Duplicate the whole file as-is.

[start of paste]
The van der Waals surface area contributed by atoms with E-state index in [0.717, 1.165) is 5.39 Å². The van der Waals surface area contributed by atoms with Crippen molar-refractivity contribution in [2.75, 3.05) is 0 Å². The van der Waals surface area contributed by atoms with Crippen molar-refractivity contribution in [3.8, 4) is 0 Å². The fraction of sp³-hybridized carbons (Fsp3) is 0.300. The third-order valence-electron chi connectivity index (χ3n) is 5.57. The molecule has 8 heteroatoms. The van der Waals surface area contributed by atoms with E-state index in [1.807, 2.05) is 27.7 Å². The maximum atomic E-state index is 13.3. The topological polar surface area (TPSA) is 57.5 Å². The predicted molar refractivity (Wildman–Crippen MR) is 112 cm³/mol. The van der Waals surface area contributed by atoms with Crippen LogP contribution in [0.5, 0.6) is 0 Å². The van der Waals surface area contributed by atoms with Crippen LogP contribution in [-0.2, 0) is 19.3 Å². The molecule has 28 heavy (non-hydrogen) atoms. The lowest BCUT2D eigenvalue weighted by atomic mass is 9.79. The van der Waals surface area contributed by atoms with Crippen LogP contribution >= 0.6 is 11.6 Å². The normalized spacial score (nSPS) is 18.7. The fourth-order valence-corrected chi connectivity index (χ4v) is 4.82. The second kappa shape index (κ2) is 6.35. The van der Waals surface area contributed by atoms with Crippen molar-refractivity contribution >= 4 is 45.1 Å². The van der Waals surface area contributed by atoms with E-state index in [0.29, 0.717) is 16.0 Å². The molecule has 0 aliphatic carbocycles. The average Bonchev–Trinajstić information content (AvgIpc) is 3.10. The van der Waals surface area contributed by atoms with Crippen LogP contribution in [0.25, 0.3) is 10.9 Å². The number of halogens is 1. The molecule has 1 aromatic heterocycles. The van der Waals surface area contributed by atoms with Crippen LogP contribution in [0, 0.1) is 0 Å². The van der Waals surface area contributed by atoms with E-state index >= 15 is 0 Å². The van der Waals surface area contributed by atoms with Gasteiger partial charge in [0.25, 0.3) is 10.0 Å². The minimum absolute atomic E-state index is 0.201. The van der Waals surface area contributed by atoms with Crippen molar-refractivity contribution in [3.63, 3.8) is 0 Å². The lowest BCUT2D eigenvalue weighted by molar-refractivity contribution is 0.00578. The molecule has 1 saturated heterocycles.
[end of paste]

The van der Waals surface area contributed by atoms with E-state index in [0.717, 1.165) is 5.39 Å². The van der Waals surface area contributed by atoms with Crippen molar-refractivity contribution in [2.75, 3.05) is 0 Å². The van der Waals surface area contributed by atoms with Crippen molar-refractivity contribution in [3.8, 4) is 0 Å². The fraction of sp³-hybridized carbons (Fsp3) is 0.300. The third-order valence-electron chi connectivity index (χ3n) is 5.57. The molecule has 8 heteroatoms. The van der Waals surface area contributed by atoms with E-state index in [1.807, 2.05) is 27.7 Å². The maximum atomic E-state index is 13.3. The topological polar surface area (TPSA) is 57.5 Å². The predicted molar refractivity (Wildman–Crippen MR) is 112 cm³/mol. The van der Waals surface area contributed by atoms with Crippen LogP contribution in [0.5, 0.6) is 0 Å². The van der Waals surface area contributed by atoms with Crippen LogP contribution in [-0.2, 0) is 19.3 Å². The molecule has 28 heavy (non-hydrogen) atoms. The lowest BCUT2D eigenvalue weighted by atomic mass is 9.79. The van der Waals surface area contributed by atoms with Crippen LogP contribution >= 0.6 is 11.6 Å². The normalized spacial score (nSPS) is 18.7. The fourth-order valence-corrected chi connectivity index (χ4v) is 4.82. The second kappa shape index (κ2) is 6.35. The van der Waals surface area contributed by atoms with Crippen molar-refractivity contribution >= 4 is 45.1 Å². The van der Waals surface area contributed by atoms with E-state index in [0.29, 0.717) is 16.0 Å². The molecule has 0 aliphatic carbocycles. The average Bonchev–Trinajstić information content (AvgIpc) is 3.10. The van der Waals surface area contributed by atoms with Crippen LogP contribution in [0.25, 0.3) is 10.9 Å². The number of halogens is 1. The molecule has 1 aromatic heterocycles. The van der Waals surface area contributed by atoms with Crippen LogP contribution in [0, 0.1) is 0 Å². The van der Waals surface area contributed by atoms with E-state index >= 15 is 0 Å². The van der Waals surface area contributed by atoms with Gasteiger partial charge in [0.25, 0.3) is 10.0 Å². The minimum absolute atomic E-state index is 0.201. The van der Waals surface area contributed by atoms with Crippen molar-refractivity contribution in [3.63, 3.8) is 0 Å². The lowest BCUT2D eigenvalue weighted by molar-refractivity contribution is 0.00578. The molecule has 1 saturated heterocycles.